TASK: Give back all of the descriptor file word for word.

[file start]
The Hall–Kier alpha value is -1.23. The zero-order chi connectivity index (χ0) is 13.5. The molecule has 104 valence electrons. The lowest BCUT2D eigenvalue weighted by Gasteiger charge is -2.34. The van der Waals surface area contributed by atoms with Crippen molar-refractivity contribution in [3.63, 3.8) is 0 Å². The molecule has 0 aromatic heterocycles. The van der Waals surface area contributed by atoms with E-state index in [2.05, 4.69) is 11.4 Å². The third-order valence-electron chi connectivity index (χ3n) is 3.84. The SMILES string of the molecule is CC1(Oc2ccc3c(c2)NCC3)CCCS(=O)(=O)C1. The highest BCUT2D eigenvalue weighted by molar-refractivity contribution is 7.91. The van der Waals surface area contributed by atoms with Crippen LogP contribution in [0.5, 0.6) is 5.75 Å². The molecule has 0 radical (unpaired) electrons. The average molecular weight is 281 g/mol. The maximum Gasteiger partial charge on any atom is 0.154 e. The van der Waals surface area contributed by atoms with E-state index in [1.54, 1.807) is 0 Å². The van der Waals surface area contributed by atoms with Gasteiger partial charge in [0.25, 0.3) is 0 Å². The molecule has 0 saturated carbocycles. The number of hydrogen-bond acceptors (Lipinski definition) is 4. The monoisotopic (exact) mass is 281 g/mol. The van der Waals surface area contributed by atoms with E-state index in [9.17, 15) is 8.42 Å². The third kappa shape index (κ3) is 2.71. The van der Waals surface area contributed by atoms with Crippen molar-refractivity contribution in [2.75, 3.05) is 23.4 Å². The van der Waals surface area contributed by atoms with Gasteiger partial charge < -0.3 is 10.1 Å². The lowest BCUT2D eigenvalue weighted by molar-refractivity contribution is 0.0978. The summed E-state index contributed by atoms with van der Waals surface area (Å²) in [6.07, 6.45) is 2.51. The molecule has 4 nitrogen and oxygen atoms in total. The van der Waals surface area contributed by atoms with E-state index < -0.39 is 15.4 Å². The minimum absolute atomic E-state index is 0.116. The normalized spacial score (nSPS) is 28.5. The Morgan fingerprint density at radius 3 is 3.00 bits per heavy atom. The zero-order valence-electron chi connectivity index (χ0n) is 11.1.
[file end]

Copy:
The Hall–Kier alpha value is -1.23. The zero-order chi connectivity index (χ0) is 13.5. The molecule has 104 valence electrons. The lowest BCUT2D eigenvalue weighted by Gasteiger charge is -2.34. The van der Waals surface area contributed by atoms with Crippen molar-refractivity contribution in [3.63, 3.8) is 0 Å². The molecule has 0 aromatic heterocycles. The van der Waals surface area contributed by atoms with E-state index in [2.05, 4.69) is 11.4 Å². The third-order valence-electron chi connectivity index (χ3n) is 3.84. The SMILES string of the molecule is CC1(Oc2ccc3c(c2)NCC3)CCCS(=O)(=O)C1. The highest BCUT2D eigenvalue weighted by molar-refractivity contribution is 7.91. The van der Waals surface area contributed by atoms with Crippen LogP contribution in [0.5, 0.6) is 5.75 Å². The molecule has 0 radical (unpaired) electrons. The average molecular weight is 281 g/mol. The maximum Gasteiger partial charge on any atom is 0.154 e. The van der Waals surface area contributed by atoms with E-state index in [1.54, 1.807) is 0 Å². The van der Waals surface area contributed by atoms with Gasteiger partial charge in [0.25, 0.3) is 0 Å². The molecule has 0 saturated carbocycles. The number of hydrogen-bond acceptors (Lipinski definition) is 4. The monoisotopic (exact) mass is 281 g/mol. The van der Waals surface area contributed by atoms with E-state index in [9.17, 15) is 8.42 Å². The third kappa shape index (κ3) is 2.71. The van der Waals surface area contributed by atoms with Crippen molar-refractivity contribution in [2.75, 3.05) is 23.4 Å². The van der Waals surface area contributed by atoms with Gasteiger partial charge < -0.3 is 10.1 Å². The lowest BCUT2D eigenvalue weighted by molar-refractivity contribution is 0.0978. The summed E-state index contributed by atoms with van der Waals surface area (Å²) in [6.07, 6.45) is 2.51. The molecule has 4 nitrogen and oxygen atoms in total. The van der Waals surface area contributed by atoms with E-state index < -0.39 is 15.4 Å². The minimum absolute atomic E-state index is 0.116. The normalized spacial score (nSPS) is 28.5. The Morgan fingerprint density at radius 3 is 3.00 bits per heavy atom. The zero-order valence-electron chi connectivity index (χ0n) is 11.1.